Table 1

Hydration indices at 0% (pre-trial) and -1% body mass change during PAS and ACT

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Fig. 1

Hydration biomarker change (Δ means ± SE) with body mass loss via PAS (left) and ACT (right): a serum osmolality, b salivary osmolality, c urine osmolality, d urine volume, and e urine specific gravity. Significant differences (p < 0.05) indicated with * compared to 0% mass change, compared to -1% mass change, compared to -2% mass change, and § compared to -3% mass change.

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Single versus Serial Measurement

Statistical tools for measuring diagnostic accuracy and reference change values (RCV) permitted evaluation of hydration biomarker utility with availability of single versus serial measurements, respectively.

Diagnostic Accuracy

In order to evaluate hydration biomarker utility with a single measurement, we operationally defined a dehydrated state as 2% body mass loss, as this degree of body water loss typically provokes physiological and psychological dysfunction [5,14,15,16,17]. Diagnostic accuracy statistics included: i) receiver operating characteristic (ROC) to define criterion values for each diagnostic test, ii) area under the ROC curve (AUC) to summarize diagnostic accuracy, and iii) sensitivity, specificity, and positive likelihood ratio (+LR) to assist in clinical decision making. The best combination of sensitivity (the probability of a true positive) and specificity (the probability of a true negative) allows the practitioner to use the ROC-derived criterion value with confidence to diagnose dehydration with the respective hydration biomarker. Great practicality exists in the +LR, as high ratios indicate that true positives are much more likely than false positives.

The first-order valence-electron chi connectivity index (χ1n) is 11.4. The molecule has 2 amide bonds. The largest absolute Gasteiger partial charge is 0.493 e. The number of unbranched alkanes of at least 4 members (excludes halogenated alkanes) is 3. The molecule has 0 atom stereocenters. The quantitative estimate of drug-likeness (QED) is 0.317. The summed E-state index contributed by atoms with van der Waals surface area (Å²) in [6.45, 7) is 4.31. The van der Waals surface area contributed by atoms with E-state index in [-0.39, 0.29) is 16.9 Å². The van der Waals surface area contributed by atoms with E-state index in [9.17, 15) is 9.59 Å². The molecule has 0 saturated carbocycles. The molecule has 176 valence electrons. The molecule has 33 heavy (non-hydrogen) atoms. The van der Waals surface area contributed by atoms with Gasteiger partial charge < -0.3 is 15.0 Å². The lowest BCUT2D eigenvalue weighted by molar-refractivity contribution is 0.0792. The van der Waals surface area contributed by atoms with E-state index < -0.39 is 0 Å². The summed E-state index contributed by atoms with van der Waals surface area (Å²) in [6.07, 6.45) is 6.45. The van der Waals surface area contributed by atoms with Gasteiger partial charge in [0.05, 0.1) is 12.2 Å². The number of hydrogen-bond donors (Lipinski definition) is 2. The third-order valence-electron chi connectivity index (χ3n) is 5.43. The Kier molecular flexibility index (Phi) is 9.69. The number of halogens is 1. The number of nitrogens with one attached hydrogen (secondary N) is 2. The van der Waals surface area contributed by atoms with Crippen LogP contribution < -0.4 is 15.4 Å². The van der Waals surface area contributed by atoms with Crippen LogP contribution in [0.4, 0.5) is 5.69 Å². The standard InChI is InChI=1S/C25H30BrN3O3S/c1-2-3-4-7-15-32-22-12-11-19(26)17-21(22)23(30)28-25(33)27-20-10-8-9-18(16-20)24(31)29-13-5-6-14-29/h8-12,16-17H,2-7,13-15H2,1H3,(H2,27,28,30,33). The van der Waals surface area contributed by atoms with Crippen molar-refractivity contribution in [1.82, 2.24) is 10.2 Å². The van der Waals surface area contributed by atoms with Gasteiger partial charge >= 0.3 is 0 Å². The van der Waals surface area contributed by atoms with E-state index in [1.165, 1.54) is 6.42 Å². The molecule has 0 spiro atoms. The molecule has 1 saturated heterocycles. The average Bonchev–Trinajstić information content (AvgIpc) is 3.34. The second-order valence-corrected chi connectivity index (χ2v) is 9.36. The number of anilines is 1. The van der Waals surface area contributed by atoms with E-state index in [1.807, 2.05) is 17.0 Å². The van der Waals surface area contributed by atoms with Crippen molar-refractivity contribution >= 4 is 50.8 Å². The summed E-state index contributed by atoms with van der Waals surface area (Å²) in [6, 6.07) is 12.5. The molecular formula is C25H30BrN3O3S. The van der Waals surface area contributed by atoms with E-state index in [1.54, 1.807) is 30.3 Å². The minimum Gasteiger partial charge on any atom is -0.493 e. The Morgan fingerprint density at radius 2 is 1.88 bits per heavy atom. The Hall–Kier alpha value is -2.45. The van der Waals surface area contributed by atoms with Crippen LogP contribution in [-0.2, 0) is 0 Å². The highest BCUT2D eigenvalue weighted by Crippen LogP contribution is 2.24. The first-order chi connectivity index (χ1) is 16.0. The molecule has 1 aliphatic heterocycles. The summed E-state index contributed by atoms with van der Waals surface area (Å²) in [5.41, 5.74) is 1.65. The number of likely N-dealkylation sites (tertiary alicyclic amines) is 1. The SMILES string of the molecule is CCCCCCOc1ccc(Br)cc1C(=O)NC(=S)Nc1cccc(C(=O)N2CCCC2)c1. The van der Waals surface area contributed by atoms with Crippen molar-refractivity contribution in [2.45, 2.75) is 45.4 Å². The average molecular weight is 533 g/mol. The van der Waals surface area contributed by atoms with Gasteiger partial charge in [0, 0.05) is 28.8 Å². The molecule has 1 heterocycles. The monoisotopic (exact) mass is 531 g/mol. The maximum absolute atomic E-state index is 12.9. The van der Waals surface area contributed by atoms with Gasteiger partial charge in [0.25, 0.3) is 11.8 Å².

Diagnostic accuracy was conducted for ACT only, as PAS resulted in an insufficient sample size greater than 2% body mass loss. We found that Vosm and Sosm most accurately assessed dehydration (table 2), which supports our observation that these variables responded more drastically to body water loss than urinary variables during ACT. The +LR for Sosm (table 3) tells the practitioner that, e.g., a value of 303 mOsm·kg-1 occurs 4.88 times more often in a dehydrated than sufficiently hydrated individual who has been exercising.

Table 2

Receiver operating characteristic curve analysis of hydration biomarkers during active dehydration when only a single measurement is available

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Table 3

Positive likelihood ratios (+LR) and corresponding values for hydration biomarkers during active dehydration when only a single measurement is available

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Reference Change Values

RCV statistics evaluate the utility of a test with serial measurement. This requires preliminary measures of analytical and biological variation, which includes coefficients of variation for the analytical device (CVA), and interindividual (CVI) and intraindividual (CVG) variation. The derived RCV (table 4) in this investigation indicates a meaningful change (expressed as a percentage or unit) in the hydration biomarker indicative of a dehydrated state. Subsequent analyses included the index of individuality (II) which indicates usefulness for population-based reference intervals, where a value greater than 1.4 signifies high usefulness and less than 0.6 suggests low usefulness. The index of heterogeneity (IH) assists in validating the RCV, which, in our investigation, was an IH greater than 2.

Table 4

Analytical and biological coefficients of variation and indices of variability for hydration biomarkers when serial measurements are available